Struggling to meet your IVA or Trust Deed repayment as a result of the pandemic? Here’s what to do.
Across the UK, protected trust deeds, IVAs, Debt Arrangement Schemes and more are helping thousands of people out of debt. But as the coronavirus outbreak makes repayments more difficult, what can you do if you find yourself struggling to make your next payment?
The first rule of seeking help
There’s a common theme running through all of the attached guidance, and that is to be open, honest and upfront about your situation – and to talk to your advisor or insolvency practitioner (IP) before you miss payments, not afterwards.
That is the advice for anyone, anytime. The fact that coronavirus has placed many more people into difficulty doesn’t change the need to communicate. Unless you are told otherwise, do not assume that your provider will simply ignore a missed payment. They almost certainly won’t, even in these difficult times.
They are, however, very likely to offer help if you talk to them asap.
Protected Scottish Trust Deed
Talk to your IP and explain your situation. They are likely to want to carry out a quick review of your finances before they agree to any change of arrangements, but assuming the review confirms you are unable to make your current payments they are likely to offer:
- A short payment break; or
- Arrange a reduced payment for the duration of the outbreak
At worst, the deferral might result in your trust deed being extended for a short period beyond the original end date. At best, there may be no change at all.
Debt Payment Programme/Debt Arrangement Scheme
Your advisor should be able to give you a crisis break of at least one month and, in the current circumstances, possibly longer. There are limits to the number of crisis breaks you can request in any one year – currently the number is two – but you should speak to your advisor about possible help, even if you have already had two breaks.
Most IVAs will be agreed with provision for a payment break or a reduction in monthly payments. If yours was set up in this way, arranging help over the outbreak should be relatively simple.
If your IVA wasn’t set up with such a provision, your IP will need to arrange a meeting of your creditors to vary the agreement so that temporary measures can be put in place. This may not be difficult in theory, but the challenge of contacting creditors in the current climate together with the sheer volume of requests may mean there is some delay in reaching a decision.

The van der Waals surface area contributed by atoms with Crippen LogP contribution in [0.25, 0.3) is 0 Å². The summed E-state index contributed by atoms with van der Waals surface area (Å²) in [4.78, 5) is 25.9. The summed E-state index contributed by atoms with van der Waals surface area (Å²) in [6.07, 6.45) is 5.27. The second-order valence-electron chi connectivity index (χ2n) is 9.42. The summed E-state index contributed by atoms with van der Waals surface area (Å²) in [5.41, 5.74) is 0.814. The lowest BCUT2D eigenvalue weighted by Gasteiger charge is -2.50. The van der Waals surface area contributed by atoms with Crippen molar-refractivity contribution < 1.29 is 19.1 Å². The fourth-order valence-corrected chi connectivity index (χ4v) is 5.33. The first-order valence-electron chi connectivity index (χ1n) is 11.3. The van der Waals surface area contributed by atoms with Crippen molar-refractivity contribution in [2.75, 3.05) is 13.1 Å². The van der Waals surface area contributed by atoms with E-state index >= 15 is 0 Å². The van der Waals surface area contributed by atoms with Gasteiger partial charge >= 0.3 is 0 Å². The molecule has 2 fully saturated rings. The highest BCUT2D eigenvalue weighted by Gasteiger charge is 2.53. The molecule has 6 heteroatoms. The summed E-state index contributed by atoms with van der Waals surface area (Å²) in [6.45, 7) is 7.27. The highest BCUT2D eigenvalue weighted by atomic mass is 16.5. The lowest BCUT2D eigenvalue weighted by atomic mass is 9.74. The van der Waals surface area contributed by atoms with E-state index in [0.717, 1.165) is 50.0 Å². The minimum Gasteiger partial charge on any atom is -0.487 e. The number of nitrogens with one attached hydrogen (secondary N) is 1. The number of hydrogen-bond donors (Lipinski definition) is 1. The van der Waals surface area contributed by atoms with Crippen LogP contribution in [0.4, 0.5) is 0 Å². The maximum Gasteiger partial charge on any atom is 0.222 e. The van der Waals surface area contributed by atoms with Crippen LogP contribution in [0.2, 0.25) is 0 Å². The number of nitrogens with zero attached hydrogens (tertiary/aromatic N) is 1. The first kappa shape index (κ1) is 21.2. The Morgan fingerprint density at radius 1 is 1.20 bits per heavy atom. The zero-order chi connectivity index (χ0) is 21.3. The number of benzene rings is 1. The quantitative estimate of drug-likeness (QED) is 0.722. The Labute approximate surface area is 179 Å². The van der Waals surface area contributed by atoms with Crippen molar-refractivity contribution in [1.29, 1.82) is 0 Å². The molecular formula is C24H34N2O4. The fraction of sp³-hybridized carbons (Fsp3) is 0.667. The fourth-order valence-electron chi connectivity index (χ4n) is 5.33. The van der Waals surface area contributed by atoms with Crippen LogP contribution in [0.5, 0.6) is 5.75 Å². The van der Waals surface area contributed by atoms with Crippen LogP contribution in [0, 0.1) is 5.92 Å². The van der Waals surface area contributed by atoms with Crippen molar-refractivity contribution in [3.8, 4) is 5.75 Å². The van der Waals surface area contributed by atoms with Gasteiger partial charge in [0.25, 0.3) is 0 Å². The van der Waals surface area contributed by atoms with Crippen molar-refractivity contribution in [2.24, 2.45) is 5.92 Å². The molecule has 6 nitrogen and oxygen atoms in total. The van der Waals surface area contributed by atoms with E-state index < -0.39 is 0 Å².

Debt Management Plans
Again, postponement or reduction of payments is a possibility and we know a number of providers are committing not to close plans as a result of missed payments during the outbreak. It remains important to call your provider, though, rather than simply assuming you’ll be allowed to miss a payment.
Other points to remember
Your IP or advisor will probably want to see evidence of your reduction in income, so it’s worth putting that together now.
Whilst coronavirus is making life difficult for very many people, others are seeing an increase in income because of the specific work they do. If your income has been unaffected or even improved by the crisis, it’s important you keep making your payments and inform your advisor or IP of any increase in earnings.
Contacting your Insolvency Practitioner or advisor
As you might expect, debt management services are under a lot of pressure right now. Call volumes are increasing as advisors are forced to work from home and, increasingly, fall sick themselves. If you believe you’ll need help, therefore, don’t leave it until the last minute.
If you need to find the right debt solution to help you ride out the coronavirus outbreak, see our guidance here, or contact us.
Trust Deed Example
Example Unsecured Debts
|2||Credit card 1||£6,812|
Your Monthly Repayments Would Be
a Scottish Trust Deed £748
(total contractual repayments)
a Scottish Trust Deed £295
(total contractual repayments)
* Subject to creditor acceptance
* Payment subject to individual circumstances
* Credit rating may be affected
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